Common SDK Guide


This is a guide on how to integrate the OneKey SDK for iOS, Android, and Flutter.

The following content requires you to have a basic understanding of NodeJS, Android, iOS, and Flutter.

Below are the links to the relevant demos.

iOS Demo Link

Android Demo Link

Flutter Demo Link

JavaScript Runtime Environment

For iOS, there are two options for the JavaScript runtime environment:

  1. JavaScriptCore, recommended by iOS, with relevant documentation available at Apple Developer Website.

  2. The WebView approach.

In the demo, the WebView solution is used.

After determining the runtime environment, a communication solution with WebView is also needed. In the demo, WKWebViewJavascriptBridge is used for communication with the iOS native side.

Create JavaScript Code

Create a folder and use yarn init to initialize a NodeJS project.

# Install via YARN
yarn add @onekeyfe/hd-common-connect-sdk @noble/hashes ripple-keypairs

It's necessary to install both @noble/hashes and ripple-keypairs as these libraries are dependencies required by the OneKey SDK.

Create index.html and index.js and package the JavaScript code. Since only simple JavaScript packaging is needed, Parcel is chosen over WebPack due to its simplicity and lack of complex configuration.

# Install via YARN
yarn add --dev parcel

For detailed configuration, you can refer to the web settings in the demo.

These steps will help set up the JavaScript environment and integrate the necessary SDK and dependencies for the OneKey integration on iOS and Android platforms.

Cnfigure the LowlevelPlugin

Next, configure the LowlevelPlugin. There is a document you can refer to for more information Read more>>>

To forward LowlevelPlugin functionality to the Native side and return related results, follow these steps:

  1. Define Interface: Define an interface in LowlevelPlugin for calling Native functionality.

  2. Implement Forwarding Mechanism:

    • Capture the calls in LowlevelPlugin that need to be forwarded.

    • Forward the details of the call (such as method name, parameters, etc.) to the Native side.

  3. Native Side Processing:

    • On the Native side, receive the request, parse the method name and parameters.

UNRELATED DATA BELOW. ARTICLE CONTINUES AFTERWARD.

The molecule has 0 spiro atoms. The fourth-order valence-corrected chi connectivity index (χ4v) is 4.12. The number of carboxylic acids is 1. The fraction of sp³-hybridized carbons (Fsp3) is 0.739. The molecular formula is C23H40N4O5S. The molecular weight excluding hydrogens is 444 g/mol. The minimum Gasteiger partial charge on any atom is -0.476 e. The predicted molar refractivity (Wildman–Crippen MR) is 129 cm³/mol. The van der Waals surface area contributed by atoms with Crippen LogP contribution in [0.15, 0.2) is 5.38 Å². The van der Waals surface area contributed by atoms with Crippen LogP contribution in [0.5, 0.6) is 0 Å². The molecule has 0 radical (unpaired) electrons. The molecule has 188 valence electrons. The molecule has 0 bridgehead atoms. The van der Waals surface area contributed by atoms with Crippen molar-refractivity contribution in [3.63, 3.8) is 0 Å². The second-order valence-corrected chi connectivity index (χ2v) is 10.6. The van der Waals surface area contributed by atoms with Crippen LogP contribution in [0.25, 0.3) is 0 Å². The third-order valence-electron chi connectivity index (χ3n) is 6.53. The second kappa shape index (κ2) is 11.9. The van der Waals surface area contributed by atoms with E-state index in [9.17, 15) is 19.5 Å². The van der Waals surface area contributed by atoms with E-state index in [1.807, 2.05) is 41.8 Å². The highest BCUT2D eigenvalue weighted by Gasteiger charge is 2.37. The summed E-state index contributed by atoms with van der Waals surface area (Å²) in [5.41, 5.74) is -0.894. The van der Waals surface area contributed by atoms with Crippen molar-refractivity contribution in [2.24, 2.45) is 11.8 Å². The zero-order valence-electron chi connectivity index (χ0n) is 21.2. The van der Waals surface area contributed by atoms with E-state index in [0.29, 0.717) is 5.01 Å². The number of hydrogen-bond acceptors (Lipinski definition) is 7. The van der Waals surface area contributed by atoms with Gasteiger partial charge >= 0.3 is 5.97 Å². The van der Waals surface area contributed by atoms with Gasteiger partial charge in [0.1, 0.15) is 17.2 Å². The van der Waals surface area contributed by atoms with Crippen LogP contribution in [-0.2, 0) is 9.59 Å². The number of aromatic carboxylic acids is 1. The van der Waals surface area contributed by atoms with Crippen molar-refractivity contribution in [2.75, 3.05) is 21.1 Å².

• Execute the corresponding Native functionality.

  4. Return Results:

    • Once the Native side has completed execution, return the results or error information back to LowlevelPlugin.

    • LowlevelPlugin then returns this information to the caller.

If unclear, you can refer to the related demos for guidance.

Connection Device

The provided pseudocode outlines the steps for handling Bluetooth communication within a WebView environment in an Android or iOS application. Here's a breakdown of the key components:

Bluetooth Parameters

  • serviceUuid: 00000001-0000-1000-8000-00805f9b34fb

  • writeCharacteristic: 00000002-0000-1000-8000-00805f9b34fb

  • notifyCharacteristic: 00000003-0000-1000-8000-00805f9b34fb

Handling Bluetooth Scanning

webview.addHandler("enumerate", (data: String?, function: CallBackFunction?) {
    // search Device
    // delay 3-5 seconds or wait until a device is scanned
    // use serviceUuid to filter for relevant devices
    val deviceList = {
        // Return the device's MacAddress and name to WebView using the following data structure
            id = it.device.address,
            name = ?: "",

Handling Bluetooth Connection

This method will be called each time an SDK method is invoked.

webview.addHandler("connect", (data: String?, function: CallBackFunction?) {
    // First, check and obtain Bluetooth usage permission, refer to relevant development documentation.
    // data will pass the uuid, which is the MacAddress of the Bluetooth device.
    // Connect to the device using the MacAddress
    // After a successful connection, obtain the Bluetooth device's Characteristics
    // The uuid of writeCharacteristic is 00000002-0000-1000-8000-00805f9b34fb
    // Used for sending data to the hardware
    // The uuid of notifyCharacteristic is 00000003-0000-1000-8000-00805f9b34fb
    // Used to receive data sent from the hardware
    // Store writeCharacteristic and notifyCharacteristic, and start listening to data from notifyCharacteristic
    // Inform WebView that the connection has been successful

Listening to notifyCharacteristic Data:

notifyCharacteristic?.getNotifications()?.onEach {
    // Tell WebView all the data received from the device
    // Here, the assembly of multi-packet Bluetooth data is handled in JS, specific details can be found in the demo

Handling Bluetooth Data Sending:

webview.addHandler("send", (data: String?, function: CallBackFunction?) {   
    // data will pass the uuid, which is the MacAddress of the Bluetooth device and the specific data to be transmitted
    val uuid = 
    val data = 
    // Send data to the Bluetooth device
    // Inform WebView that the transmission is complete

Handling Bluetooth Disconnection:

webview.addHandler("disconnect", (data: String?, function: CallBackFunction?) {
    // Simply disconnect
    // connection?.disconnect()

This pseudocode provides a framework for integrating Bluetooth functionalities within a WebView environment, allowing for communication between the web content and the native platform's Bluetooth capabilities. The actual implementation will depend on the specific requirements of the application and the characteristics of the connected Bluetooth device.

Next, you can return to Quickstart to view the relevant documentation for Config Event. Then, configure the Event in your JavaScript code.

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